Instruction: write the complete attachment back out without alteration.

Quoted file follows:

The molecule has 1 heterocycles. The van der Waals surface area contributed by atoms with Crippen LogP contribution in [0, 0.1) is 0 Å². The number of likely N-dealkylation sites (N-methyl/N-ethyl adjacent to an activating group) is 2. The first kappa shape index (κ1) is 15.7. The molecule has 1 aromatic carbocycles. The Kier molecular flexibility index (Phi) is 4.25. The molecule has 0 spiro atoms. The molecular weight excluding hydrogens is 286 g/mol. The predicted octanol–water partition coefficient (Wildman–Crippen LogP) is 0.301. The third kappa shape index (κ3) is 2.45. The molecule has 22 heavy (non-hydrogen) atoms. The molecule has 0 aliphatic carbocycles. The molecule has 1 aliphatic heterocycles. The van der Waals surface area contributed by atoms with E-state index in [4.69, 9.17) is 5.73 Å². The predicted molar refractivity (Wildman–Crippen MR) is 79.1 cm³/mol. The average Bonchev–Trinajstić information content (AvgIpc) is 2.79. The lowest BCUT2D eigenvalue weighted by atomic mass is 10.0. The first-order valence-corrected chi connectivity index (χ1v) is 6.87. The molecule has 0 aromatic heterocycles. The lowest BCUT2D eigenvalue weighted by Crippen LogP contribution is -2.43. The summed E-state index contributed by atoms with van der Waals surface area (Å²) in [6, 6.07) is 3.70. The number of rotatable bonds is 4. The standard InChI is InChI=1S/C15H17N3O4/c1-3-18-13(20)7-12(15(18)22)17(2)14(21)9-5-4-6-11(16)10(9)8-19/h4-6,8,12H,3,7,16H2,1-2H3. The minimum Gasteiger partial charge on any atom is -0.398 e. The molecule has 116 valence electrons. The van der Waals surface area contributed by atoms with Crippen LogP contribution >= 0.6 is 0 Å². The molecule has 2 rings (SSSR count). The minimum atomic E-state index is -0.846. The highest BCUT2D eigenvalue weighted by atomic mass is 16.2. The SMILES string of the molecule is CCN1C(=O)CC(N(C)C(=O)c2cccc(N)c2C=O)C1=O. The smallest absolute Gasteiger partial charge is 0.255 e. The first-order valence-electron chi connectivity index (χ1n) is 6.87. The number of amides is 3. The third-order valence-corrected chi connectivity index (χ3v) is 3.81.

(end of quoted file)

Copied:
The molecule has 1 heterocycles. The van der Waals surface area contributed by atoms with Crippen LogP contribution in [0, 0.1) is 0 Å². The number of likely N-dealkylation sites (N-methyl/N-ethyl adjacent to an activating group) is 2. The first kappa shape index (κ1) is 15.7. The molecule has 1 aromatic carbocycles. The Kier molecular flexibility index (Phi) is 4.25. The molecule has 0 spiro atoms. The molecular weight excluding hydrogens is 286 g/mol. The predicted octanol–water partition coefficient (Wildman–Crippen LogP) is 0.301. The third kappa shape index (κ3) is 2.45. The molecule has 22 heavy (non-hydrogen) atoms. The molecule has 0 aliphatic carbocycles. The molecule has 1 aliphatic heterocycles. The van der Waals surface area contributed by atoms with E-state index in [4.69, 9.17) is 5.73 Å². The predicted molar refractivity (Wildman–Crippen MR) is 79.1 cm³/mol. The average Bonchev–Trinajstić information content (AvgIpc) is 2.79. The lowest BCUT2D eigenvalue weighted by atomic mass is 10.0. The first-order valence-corrected chi connectivity index (χ1v) is 6.87. The molecule has 0 aromatic heterocycles. The lowest BCUT2D eigenvalue weighted by Crippen LogP contribution is -2.43. The summed E-state index contributed by atoms with van der Waals surface area (Å²) in [6, 6.07) is 3.70. The number of rotatable bonds is 4. The standard InChI is InChI=1S/C15H17N3O4/c1-3-18-13(20)7-12(15(18)22)17(2)14(21)9-5-4-6-11(16)10(9)8-19/h4-6,8,12H,3,7,16H2,1-2H3. The minimum Gasteiger partial charge on any atom is -0.398 e. The molecule has 116 valence electrons. The van der Waals surface area contributed by atoms with Crippen LogP contribution >= 0.6 is 0 Å². The molecule has 2 rings (SSSR count). The minimum atomic E-state index is -0.846. The highest BCUT2D eigenvalue weighted by atomic mass is 16.2. The SMILES string of the molecule is CCN1C(=O)CC(N(C)C(=O)c2cccc(N)c2C=O)C1=O. The smallest absolute Gasteiger partial charge is 0.255 e. The first-order valence-electron chi connectivity index (χ1n) is 6.87. The number of amides is 3. The third-order valence-corrected chi connectivity index (χ3v) is 3.81.